Interesting Facts about California
Shortly after the young congressman, Abraham Lincoln came home from Washington and settled down again to the practice of law in Springfield, Illinois, there were announcements in newspapers occasionally, such as, “All who are interested in the California expedition will meet at candle-light to-night in the courthouse.” California then was a place to talk about, guess, and wonder about. The news came from Sutter’s Creek:
ten men shook pay dirt through hand screens and found a million dollars apiece in gold nuggets; the San Francisco city council adjourned without setting a date when it would meet again, churches closed their doors, newspapers stopped printing, and ships lay in the harbor with no sailors, cooks, and soldiers ran away from military forts. A free-for-all rush started to the gold-digging: a spade sold for $1,000.00. It was news that made New York and London sit up. Across the Great Plains came wagon trains; in ten miles along the Plate River, a traveler counted 450 wagons. At the trial’s end were gold and California…
This shanty is the first song opening the “Sacramento” family. This shanty was always sung at the capstan and especially when raising the ‘mud-hook’.
The source of this sea shanty
The music: “Shanties from the Seven Seas” by Stan Hugill (1st ed: p 106).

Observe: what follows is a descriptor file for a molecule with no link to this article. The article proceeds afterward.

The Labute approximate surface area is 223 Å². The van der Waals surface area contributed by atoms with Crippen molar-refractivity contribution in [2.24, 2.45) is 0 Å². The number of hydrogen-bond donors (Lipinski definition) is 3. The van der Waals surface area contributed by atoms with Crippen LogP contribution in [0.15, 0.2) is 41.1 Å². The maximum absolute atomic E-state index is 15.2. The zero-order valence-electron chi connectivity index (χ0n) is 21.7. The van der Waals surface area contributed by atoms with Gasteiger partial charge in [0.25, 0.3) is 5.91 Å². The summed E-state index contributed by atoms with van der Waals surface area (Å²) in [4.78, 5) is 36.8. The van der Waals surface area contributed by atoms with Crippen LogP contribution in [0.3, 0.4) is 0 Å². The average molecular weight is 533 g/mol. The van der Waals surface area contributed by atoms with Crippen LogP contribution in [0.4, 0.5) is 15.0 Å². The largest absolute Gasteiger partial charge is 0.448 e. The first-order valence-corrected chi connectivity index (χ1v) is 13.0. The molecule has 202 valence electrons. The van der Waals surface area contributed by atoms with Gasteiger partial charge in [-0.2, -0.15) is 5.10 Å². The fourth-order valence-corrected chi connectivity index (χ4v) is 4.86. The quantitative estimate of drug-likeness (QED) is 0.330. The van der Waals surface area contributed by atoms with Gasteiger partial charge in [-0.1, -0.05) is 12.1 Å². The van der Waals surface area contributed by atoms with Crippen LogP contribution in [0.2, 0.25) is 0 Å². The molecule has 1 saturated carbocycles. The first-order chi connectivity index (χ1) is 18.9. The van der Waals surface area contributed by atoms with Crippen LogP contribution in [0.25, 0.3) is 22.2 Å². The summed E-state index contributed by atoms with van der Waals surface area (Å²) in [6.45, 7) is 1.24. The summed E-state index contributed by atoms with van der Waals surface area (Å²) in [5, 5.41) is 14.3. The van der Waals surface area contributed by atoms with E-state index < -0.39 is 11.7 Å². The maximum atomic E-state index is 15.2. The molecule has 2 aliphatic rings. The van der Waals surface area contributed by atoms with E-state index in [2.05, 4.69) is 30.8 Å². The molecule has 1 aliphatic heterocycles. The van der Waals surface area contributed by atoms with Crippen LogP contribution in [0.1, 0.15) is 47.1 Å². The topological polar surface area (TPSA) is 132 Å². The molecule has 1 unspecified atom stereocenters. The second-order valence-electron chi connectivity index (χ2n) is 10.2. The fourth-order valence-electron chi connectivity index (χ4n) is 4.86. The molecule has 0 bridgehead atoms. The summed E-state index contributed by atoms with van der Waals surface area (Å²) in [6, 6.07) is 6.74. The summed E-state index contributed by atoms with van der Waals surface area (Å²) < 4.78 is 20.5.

The lyrics: “The American Songbag” by Carl Sandburg (1927).
The Record of California
You also can find this record on my YouTube channel here or directly listen below. Additionally, if you want to share your opinion about the record or share your opinion you can do it in my Facebook forum here, or leave a comment at the bottom of this blog article.
The musical notation
The full lyrics
Stan Hugill in “Shanties From the Seven Seas” gives us only one verse, it comes from a book called “The American Songbag” by Carl Sandburg (1927). Fortunately, I found this book so I will be very proud to sing it for you, in the full five stanzas version.
When formed our band, we are all well manned,
To journey a far to the promised land,
The golden ore is rich in store,
on the banks of the Sacramento shore,
– Then ho, boys, ho, To California go,
– There’s plenty of gold in the world I’m told,
– On the banks of the Sacramento shore.
* 2 *
As oft we roam o’er the dark sea’s foam,
We’ll not forget kind friends at home,
But memory kind still brings to mind
The love of friends we left behind.
* 3 *
We’ll expected our share of the coarset fare,
And sometimes sleep in the open air.
On the cold damp ground we’ll all sleep sound
Except when the wolves go howling round.
* 4 *
As we explore to the distant shore,
Filling our pockets with the shining ore,
How it will sound as the shout goes round,
Filling our pockets with a dozen of pounds.
* 5 *
The gold is there almost anywhere;
We dig it out rich with an iron bar,
But where it is thick, with spade or pick
We take out chunks as big as a brick.
Related to this sea shanty
Bound for the Rio Grande (Cecil Sharp Version)